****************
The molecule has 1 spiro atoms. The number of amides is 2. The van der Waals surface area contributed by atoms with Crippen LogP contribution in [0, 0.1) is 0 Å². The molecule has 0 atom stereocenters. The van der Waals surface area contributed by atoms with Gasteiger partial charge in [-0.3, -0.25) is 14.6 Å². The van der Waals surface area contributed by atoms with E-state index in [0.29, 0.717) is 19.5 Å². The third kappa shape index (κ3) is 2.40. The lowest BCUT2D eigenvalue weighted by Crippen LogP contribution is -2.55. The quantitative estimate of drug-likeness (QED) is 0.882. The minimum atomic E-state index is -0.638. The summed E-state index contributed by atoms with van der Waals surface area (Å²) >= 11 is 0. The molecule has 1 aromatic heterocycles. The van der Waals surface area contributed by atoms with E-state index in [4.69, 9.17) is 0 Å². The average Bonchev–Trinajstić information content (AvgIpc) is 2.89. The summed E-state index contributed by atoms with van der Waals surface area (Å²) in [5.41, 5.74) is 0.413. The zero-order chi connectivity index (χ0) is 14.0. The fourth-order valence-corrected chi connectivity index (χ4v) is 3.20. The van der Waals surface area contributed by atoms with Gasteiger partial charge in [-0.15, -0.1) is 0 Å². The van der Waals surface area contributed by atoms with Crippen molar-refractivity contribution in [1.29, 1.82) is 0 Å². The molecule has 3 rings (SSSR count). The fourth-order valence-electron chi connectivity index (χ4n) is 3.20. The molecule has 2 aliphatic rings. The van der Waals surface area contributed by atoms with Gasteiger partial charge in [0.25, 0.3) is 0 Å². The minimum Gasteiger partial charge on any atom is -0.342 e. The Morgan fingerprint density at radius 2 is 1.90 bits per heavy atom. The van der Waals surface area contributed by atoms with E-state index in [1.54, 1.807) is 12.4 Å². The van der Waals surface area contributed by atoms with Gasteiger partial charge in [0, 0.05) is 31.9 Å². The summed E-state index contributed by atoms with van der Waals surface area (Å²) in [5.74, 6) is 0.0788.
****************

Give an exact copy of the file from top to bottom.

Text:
The molecule has 1 spiro atoms. The number of amides is 2. The van der Waals surface area contributed by atoms with Crippen LogP contribution in [0, 0.1) is 0 Å². The molecule has 0 atom stereocenters. The van der Waals surface area contributed by atoms with Gasteiger partial charge in [-0.3, -0.25) is 14.6 Å². The van der Waals surface area contributed by atoms with E-state index in [0.29, 0.717) is 19.5 Å². The third kappa shape index (κ3) is 2.40. The lowest BCUT2D eigenvalue weighted by Crippen LogP contribution is -2.55. The quantitative estimate of drug-likeness (QED) is 0.882. The minimum atomic E-state index is -0.638. The summed E-state index contributed by atoms with van der Waals surface area (Å²) >= 11 is 0. The molecule has 1 aromatic heterocycles. The van der Waals surface area contributed by atoms with E-state index in [4.69, 9.17) is 0 Å². The average Bonchev–Trinajstić information content (AvgIpc) is 2.89. The summed E-state index contributed by atoms with van der Waals surface area (Å²) in [5.41, 5.74) is 0.413. The zero-order chi connectivity index (χ0) is 14.0. The fourth-order valence-corrected chi connectivity index (χ4v) is 3.20. The van der Waals surface area contributed by atoms with Gasteiger partial charge in [-0.15, -0.1) is 0 Å². The van der Waals surface area contributed by atoms with Crippen molar-refractivity contribution in [1.29, 1.82) is 0 Å². The molecule has 3 rings (SSSR count). The fourth-order valence-electron chi connectivity index (χ4n) is 3.20. The molecule has 2 aliphatic rings. The van der Waals surface area contributed by atoms with Gasteiger partial charge in [0.25, 0.3) is 0 Å². The minimum Gasteiger partial charge on any atom is -0.342 e. The Morgan fingerprint density at radius 2 is 1.90 bits per heavy atom. The van der Waals surface area contributed by atoms with E-state index in [1.54, 1.807) is 12.4 Å². The van der Waals surface area contributed by atoms with Gasteiger partial charge in [0, 0.05) is 31.9 Å². The summed E-state index contributed by atoms with van der Waals surface area (Å²) in [5.74, 6) is 0.0788.